But if I index both exchange rates to 100 as at July 1st 2007 so we can see the percentage moves in each of them we get, I think, a clearer picture of what is really going on:

In the very early stages of the GFC when Australia was unaffected, when mining boom Mark I was chugging along, and when the Reserve Bank was tightening the interest rate screws, the Aussie dollar did appreciate under its own steam – of that I have no doubt. But since the intensification of the GFC post Lehman, for the most part when AUD/USD has risen or fallen so has the AUD/EUR rate. It’s not perfect as these correlations never are. But the key driver behind both of these is the moves in the USD and the fact that the Aussie dollar, as the world’s favourite punt and tied into the risk/growth trade, has a higher Beta to USD moves, is where the noise comes in.

Now there is no doubt that things like the fiscal position, net government debt, interest rate differential and the positives accruing to Australia from the Chinese economic linkage have increased foreign central bank and investors exposure to Australia, our bonds and our currency. But I would, and have, argued the notion that Australia is a safe haven and is going to receive net capital inflows as a result of a re-intensification of the GFC  to be a bridge to far.

Indeed Henry understands this when he says earlier in the interview:

Because the global financial crisis people in financial markets globally are asking the question of everything – is this sustainable? And when they look at Greece they say for heaven’s sake, that can’t possibly…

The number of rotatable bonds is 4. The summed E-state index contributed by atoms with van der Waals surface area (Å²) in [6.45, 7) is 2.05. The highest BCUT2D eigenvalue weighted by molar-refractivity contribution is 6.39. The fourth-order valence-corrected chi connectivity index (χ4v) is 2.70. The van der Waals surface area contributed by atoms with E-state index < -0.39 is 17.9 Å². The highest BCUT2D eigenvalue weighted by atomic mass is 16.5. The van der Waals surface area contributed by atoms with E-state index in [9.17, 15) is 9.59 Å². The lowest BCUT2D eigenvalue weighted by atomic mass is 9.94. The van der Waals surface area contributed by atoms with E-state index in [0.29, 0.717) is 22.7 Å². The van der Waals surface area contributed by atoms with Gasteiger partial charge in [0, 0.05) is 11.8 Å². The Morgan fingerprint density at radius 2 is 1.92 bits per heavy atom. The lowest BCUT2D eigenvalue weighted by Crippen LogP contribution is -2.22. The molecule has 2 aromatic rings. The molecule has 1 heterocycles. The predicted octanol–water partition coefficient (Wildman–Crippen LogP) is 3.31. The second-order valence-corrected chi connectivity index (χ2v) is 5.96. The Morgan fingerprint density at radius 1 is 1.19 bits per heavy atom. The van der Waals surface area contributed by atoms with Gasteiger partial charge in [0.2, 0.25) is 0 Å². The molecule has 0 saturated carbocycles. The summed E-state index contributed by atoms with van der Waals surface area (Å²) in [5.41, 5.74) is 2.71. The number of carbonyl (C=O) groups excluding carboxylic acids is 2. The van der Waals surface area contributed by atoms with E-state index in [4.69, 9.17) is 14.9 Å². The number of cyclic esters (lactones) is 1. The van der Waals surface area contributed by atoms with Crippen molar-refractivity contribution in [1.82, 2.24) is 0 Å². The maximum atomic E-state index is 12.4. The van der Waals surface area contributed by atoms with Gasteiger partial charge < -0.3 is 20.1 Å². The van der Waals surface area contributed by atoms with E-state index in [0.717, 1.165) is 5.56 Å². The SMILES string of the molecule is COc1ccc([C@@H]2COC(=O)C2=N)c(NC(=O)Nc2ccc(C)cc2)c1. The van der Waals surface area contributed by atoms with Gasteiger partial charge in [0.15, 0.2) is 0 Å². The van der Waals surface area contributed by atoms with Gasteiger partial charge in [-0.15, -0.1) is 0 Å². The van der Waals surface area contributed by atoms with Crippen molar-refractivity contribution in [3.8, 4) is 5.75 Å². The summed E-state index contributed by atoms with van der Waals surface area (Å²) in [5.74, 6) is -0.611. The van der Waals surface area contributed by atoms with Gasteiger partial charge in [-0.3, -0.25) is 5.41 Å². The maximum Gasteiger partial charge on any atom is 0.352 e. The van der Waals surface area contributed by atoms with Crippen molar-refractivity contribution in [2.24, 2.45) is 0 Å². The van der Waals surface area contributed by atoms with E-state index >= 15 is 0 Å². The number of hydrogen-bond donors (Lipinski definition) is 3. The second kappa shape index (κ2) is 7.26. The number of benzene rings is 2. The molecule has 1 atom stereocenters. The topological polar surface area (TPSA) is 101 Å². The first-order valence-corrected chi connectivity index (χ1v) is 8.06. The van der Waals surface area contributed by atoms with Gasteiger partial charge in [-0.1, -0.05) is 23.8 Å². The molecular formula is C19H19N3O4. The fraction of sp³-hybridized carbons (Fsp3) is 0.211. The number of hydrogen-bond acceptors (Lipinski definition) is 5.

Financial markets are asking these very same things about the Australian economic miracle, RBA interest rates, fiscal position and China growth and maybe, just maybe they might also conclude, “for heaven’s sake, that can’t possibly…”

Have a great day

Gregory McKenna

Please remember these are not recommendations for you to trade these are my views and I have my risk management tools and risk parameters that you do not have access to. Thus, this blog is for information only and does not constitute advice. Neither Greg McKenna nor Lighthouse Securities has taken your personal circumstances, objectives or financial situation into account. Because of this you should, before acting on this information, consider its appropriateness, having regard to your objectives, financial situation or needs.

If however you do need advice on Investments, Economics, Funding and Liquidity, Interest Rates and Forex and Derivative markets we are happy to help.

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One Comment on “Sorry Doctor Henry – Australia is not a safe haven”

  1. The Blissful Ignoramus Says:

    Spot on Greg, agree 100%. Indeed, I’ve had the same argument publicly on Twitter post-GFC with various prominent political journos. This bogus line by Henry has been bought unchallenged by the opinion-shapers. Not good.